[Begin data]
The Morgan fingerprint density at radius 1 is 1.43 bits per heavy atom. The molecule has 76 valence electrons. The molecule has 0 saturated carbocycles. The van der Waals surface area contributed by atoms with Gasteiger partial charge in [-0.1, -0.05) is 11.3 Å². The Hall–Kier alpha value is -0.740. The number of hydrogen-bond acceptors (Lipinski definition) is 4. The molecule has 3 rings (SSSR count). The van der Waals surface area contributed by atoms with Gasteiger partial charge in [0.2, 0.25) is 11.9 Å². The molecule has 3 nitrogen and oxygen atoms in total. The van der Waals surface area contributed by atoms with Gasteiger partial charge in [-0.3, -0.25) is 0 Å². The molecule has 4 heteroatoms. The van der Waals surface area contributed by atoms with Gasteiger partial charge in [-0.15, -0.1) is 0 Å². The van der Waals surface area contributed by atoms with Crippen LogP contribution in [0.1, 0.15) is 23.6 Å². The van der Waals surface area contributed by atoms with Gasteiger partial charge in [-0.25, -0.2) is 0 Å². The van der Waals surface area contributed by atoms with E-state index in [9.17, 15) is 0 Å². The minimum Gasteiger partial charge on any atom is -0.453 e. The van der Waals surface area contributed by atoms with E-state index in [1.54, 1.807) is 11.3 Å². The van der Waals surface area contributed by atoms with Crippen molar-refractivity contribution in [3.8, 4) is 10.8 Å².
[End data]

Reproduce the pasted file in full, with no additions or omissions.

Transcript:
The Morgan fingerprint density at radius 1 is 1.43 bits per heavy atom. The molecule has 76 valence electrons. The molecule has 0 saturated carbocycles. The van der Waals surface area contributed by atoms with Gasteiger partial charge in [-0.1, -0.05) is 11.3 Å². The Hall–Kier alpha value is -0.740. The number of hydrogen-bond acceptors (Lipinski definition) is 4. The molecule has 3 rings (SSSR count). The van der Waals surface area contributed by atoms with Gasteiger partial charge in [0.2, 0.25) is 11.9 Å². The molecule has 3 nitrogen and oxygen atoms in total. The van der Waals surface area contributed by atoms with Gasteiger partial charge in [-0.3, -0.25) is 0 Å². The molecule has 4 heteroatoms. The van der Waals surface area contributed by atoms with Gasteiger partial charge in [-0.15, -0.1) is 0 Å². The van der Waals surface area contributed by atoms with Crippen LogP contribution in [0.1, 0.15) is 23.6 Å². The van der Waals surface area contributed by atoms with Gasteiger partial charge in [-0.25, -0.2) is 0 Å². The van der Waals surface area contributed by atoms with E-state index in [9.17, 15) is 0 Å². The minimum Gasteiger partial charge on any atom is -0.453 e. The van der Waals surface area contributed by atoms with E-state index in [1.54, 1.807) is 11.3 Å². The van der Waals surface area contributed by atoms with Crippen molar-refractivity contribution in [3.8, 4) is 10.8 Å².